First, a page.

It’s a story as old as politics: man is corrupted by power and implodes his career in spectacularly arrogant fashion. Governor Rod Blagojevich, who earlier this week tried to sell Barack Obama’s senate seat, is only the latest example. But Blagojevich’s actions are beyond corrupt – they’re downright baffling. Why would he solicit bribes over the phone when he knew he was already being investigated by the FBI? And why has he refused to step down from his position since the scandal broke?
“Any right-minded person would be in a state of holy terror” while being investigated by the FBI, says Renana Brooks, a psychologist and director of The National Institute for the Study of the American Unconscious. “It’s pretty similar to how Nixon said those terrible things even though he knew he had tapes going.”
Blagojevich may not have seen himself as auctioning off Obama’s senate seat so much as acting as a tough negotiator.
Blagojevich is “almost like a cartoon version” of the “high-profile personality,” says Brooks, who thinks Blagojevich’s emotional justification of his behavior blinded him to the simple fact that he was doing anything wrong at all. “I want to do good, so what I’m doing is good,” may have been his train of thought, she says.
“I don’t think he’s going to sit there and consciously be aware that he’s breaking the law,” says Brooks. She thinks that inside his own bubble, Blagojevich may not have seen himself as auctioning off Obama’s senate seat so much as acting as a tough negotiator. “He would probably tell you that he wasn’t selling it.”
And even though Blagojevich ran for governor on an anti-corruption platform, he probably saw anti-corruption as a political principle, not a personal one. “He feels that he’s doing the right thing, that he stands for the right goal, so whatever he does, he’s doing it in service of the right thing,” says Brooks. It’s roughly the equivalent of driving around in a four-ton SUV with a Greenpeace sticker on the back.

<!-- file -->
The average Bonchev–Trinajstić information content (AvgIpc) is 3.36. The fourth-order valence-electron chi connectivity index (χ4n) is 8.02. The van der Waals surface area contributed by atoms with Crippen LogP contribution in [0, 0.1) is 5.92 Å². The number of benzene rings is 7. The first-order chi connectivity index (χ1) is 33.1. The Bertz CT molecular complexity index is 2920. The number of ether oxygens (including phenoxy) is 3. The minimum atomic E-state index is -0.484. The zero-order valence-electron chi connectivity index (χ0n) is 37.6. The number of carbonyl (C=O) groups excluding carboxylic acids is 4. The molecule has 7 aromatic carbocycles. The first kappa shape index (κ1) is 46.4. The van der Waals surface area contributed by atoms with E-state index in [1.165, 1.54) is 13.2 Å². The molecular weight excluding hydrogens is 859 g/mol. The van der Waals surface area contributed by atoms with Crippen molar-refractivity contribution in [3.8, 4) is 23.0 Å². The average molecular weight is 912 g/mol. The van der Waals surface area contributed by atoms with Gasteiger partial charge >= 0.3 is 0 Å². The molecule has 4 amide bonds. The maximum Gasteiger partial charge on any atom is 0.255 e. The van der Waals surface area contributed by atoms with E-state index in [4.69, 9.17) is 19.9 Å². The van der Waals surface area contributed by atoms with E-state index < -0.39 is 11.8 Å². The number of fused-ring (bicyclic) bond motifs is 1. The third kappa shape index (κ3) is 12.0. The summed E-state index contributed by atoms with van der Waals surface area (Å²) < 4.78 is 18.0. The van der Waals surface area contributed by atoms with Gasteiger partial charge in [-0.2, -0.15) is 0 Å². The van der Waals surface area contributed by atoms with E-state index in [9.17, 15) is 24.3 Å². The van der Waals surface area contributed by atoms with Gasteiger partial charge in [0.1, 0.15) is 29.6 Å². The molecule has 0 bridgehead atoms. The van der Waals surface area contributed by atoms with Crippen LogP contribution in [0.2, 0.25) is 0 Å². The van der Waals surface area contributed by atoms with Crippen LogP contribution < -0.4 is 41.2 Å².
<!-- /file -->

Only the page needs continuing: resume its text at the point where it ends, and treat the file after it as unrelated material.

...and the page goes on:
According to Jack Dovidio, a professor of psychology at Yale University, the old adage “power corrupts” is not even precisely true. Having power simply makes individuals more likely to take action, whether that action is good or bad. Power makes a person’s inner seed of morality or immorality grow, says Dovidio, and an inflated sense of power can cause a person to lose their sense of wrongdoing.
Justin Frank, a psychiatrist and author of Bush on the Couch: Inside the Mind of the President says Blagojevich suffers from a kind of “magical thinking,” common to young children. He says the thrill of getting elected to a powerful position can “reactivate childhood fantasies of being a star, of being invincible, of being able to do whatever you want.”
We the people are complicit as well. “We as a society (with great help from politicians themselves) define politics as a profession with questionable honesty,” says T. Byram Karasu, a professor of psychiatry at the Albert Einstein College of Medicine. “We expect a politician to promise and not deliver, to lie, line their pockets, make quid pro quo deals, and mainly to do whatever is necessary to assure their election.”
These low expectations are part of what allowed Blagojevich to brazenly declare, “I’ve got this thing and it’s fucking golden, and, uh uh, I’m just not giving it up for fuckin’ nothing,” even while he knew he was being investigated. As Karasu puts it, “For a seasoned prostitute, there is no shame or guilt associated with their being merchants of the flesh. If caught, they spend a night in jail. Similarly, a politician who is caught for fraud/bribery will spend a few years in one of those Federal hotels and go back to their lives. It’s part of the game.”